Cuzco’s own, Veronika Mendoza, who is running for president of Peru under the banner of Frente Amplio held a massive and celebratory rally last night in Cuzco’s very significant Plaza de Túpac Amaru.
By the 18th century revolutionary and hero of Peru, José Gabriel Condorcanqui, Túpac Amaru, this daughter of Cusco closed her campaign for the presidency in preparation for Sunday’s first round election in which she has surprised the Peruvian establishment. Mendoza continues to rise in the polls, despite severe attacks and dismissive humor, when most candidates are falling. Political analysts insist it is very possible she might pass into the second round in which she would face Keiko Fuimori of Fuerza por el Progreso.
With joy and decision her sympathizers thronged the plaza. Mendoza with her calm voice, her patience and focus, as well as her ability to connect with ordinary Peruvians, including speaking to the in Quechua, a language Mendoza learned as a girl in Cusco’s Andahuaylillas, has excited the people of Cusco and Peruvians everywhere.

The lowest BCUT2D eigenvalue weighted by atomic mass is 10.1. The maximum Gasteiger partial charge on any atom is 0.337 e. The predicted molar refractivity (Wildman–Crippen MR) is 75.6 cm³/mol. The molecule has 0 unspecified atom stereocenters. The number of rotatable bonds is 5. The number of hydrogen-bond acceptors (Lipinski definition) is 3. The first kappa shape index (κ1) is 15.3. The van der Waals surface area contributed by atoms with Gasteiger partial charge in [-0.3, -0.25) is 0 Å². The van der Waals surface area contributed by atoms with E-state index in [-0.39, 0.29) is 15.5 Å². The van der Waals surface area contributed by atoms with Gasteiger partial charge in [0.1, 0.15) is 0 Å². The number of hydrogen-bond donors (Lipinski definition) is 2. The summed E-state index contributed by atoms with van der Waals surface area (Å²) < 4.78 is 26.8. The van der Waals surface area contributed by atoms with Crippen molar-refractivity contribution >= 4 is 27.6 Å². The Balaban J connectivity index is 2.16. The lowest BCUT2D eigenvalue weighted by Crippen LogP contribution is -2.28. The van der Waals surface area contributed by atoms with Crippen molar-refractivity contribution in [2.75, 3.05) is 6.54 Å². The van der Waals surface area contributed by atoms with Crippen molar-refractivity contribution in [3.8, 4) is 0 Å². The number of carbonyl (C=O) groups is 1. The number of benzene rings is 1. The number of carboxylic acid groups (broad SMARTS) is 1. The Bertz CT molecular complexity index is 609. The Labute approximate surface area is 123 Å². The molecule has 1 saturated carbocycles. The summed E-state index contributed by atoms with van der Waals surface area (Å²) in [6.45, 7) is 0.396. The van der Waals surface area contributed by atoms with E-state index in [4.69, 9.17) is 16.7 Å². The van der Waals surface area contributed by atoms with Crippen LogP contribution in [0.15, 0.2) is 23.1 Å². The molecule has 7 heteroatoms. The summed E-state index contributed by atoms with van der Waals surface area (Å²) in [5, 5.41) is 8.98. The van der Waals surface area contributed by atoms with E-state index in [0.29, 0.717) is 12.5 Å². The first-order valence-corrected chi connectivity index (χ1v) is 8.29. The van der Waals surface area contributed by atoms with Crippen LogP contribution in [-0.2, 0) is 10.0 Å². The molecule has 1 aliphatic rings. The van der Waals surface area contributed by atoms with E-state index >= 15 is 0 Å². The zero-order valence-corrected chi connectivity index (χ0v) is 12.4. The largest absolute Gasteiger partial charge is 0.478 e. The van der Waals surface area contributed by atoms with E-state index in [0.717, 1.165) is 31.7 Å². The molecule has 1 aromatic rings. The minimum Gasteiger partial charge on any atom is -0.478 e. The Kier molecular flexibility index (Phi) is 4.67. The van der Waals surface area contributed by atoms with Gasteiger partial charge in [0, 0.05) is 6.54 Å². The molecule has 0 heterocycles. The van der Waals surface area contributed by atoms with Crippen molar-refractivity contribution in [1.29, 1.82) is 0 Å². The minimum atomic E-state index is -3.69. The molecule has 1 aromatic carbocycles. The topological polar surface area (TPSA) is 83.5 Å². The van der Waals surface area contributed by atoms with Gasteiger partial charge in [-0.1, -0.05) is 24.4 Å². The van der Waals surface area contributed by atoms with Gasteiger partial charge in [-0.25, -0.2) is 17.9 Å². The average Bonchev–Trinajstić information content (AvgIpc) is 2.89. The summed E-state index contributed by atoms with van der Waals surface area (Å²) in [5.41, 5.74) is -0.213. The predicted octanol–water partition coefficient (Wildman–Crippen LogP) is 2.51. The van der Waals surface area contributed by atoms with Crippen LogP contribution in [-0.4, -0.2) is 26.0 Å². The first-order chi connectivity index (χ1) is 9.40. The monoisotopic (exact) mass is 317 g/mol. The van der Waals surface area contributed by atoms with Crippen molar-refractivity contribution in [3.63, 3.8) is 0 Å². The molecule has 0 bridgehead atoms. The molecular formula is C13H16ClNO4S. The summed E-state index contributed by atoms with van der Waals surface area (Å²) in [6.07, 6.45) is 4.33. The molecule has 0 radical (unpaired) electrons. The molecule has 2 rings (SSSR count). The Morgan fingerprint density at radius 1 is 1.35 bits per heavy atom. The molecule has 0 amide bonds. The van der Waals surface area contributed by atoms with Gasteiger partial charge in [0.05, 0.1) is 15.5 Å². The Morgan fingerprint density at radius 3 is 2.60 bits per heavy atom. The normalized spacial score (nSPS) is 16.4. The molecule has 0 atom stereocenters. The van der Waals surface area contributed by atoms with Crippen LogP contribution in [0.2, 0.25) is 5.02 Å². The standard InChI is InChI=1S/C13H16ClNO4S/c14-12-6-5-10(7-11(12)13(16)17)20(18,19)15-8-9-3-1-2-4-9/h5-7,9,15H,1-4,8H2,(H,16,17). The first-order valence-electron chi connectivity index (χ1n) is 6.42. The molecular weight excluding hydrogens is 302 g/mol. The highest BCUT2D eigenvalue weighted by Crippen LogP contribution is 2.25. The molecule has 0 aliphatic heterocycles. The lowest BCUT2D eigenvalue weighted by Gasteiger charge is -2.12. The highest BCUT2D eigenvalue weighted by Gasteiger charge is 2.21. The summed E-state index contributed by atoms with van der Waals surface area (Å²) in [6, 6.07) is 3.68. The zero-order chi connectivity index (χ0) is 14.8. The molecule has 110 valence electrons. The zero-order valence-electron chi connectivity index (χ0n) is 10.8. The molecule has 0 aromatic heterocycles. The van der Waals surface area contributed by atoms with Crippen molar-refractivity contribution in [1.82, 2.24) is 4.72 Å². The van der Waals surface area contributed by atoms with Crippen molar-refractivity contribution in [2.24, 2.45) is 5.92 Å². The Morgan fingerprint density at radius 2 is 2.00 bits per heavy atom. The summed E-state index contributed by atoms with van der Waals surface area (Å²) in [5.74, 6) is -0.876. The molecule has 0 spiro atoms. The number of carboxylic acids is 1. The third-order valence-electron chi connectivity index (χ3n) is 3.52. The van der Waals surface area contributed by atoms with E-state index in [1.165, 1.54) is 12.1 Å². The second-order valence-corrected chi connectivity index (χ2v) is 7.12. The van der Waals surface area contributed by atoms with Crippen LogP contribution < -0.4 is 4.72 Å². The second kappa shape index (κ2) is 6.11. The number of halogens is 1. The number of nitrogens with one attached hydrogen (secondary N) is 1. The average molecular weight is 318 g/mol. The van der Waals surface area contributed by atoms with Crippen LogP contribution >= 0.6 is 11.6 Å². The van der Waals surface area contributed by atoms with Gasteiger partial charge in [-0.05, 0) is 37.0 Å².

Speakers affirmed that the conscious youth will never again be servants of the elite and demanded equality for all Peruvians. They claimed a living culture and a culture that can never be forgotten. “Vero, friend, Cusco is with you” the attendees shouted back.
Veronika was there, dressed in a montera, a traditional Peruvian hat, and a traditional sweater used by Cusco’s traditional women. While it is not uncommon for Presidential candidates to present themselves in local dress, in Veonika’s case it emphasizes her authenticity as a daughter of the ordinary people and a daughter of Cusco.
Analysts claim as many as 10,000 people gathered in the Túpac Amaru Plaza of the Wanchaq district. They came from the different provinces of the Region carrying white flags on which stood out the symbol of the party, a red and green flower.
The candidate took leave of the crowd by dancing and stomping her feet to the traditional huayno of the folklorist Gualberto Apaza. She looked proud and happy to the music’s strains. In this way she gave her thanks to all those present for being present and for their support in her electoral campaign.
Tawantinsuyo’s flags flew along with those of her political party. Sunday’s vote will determine her fate as a candidate but she has opened doors in Peru’s political scene that will not be easily closed.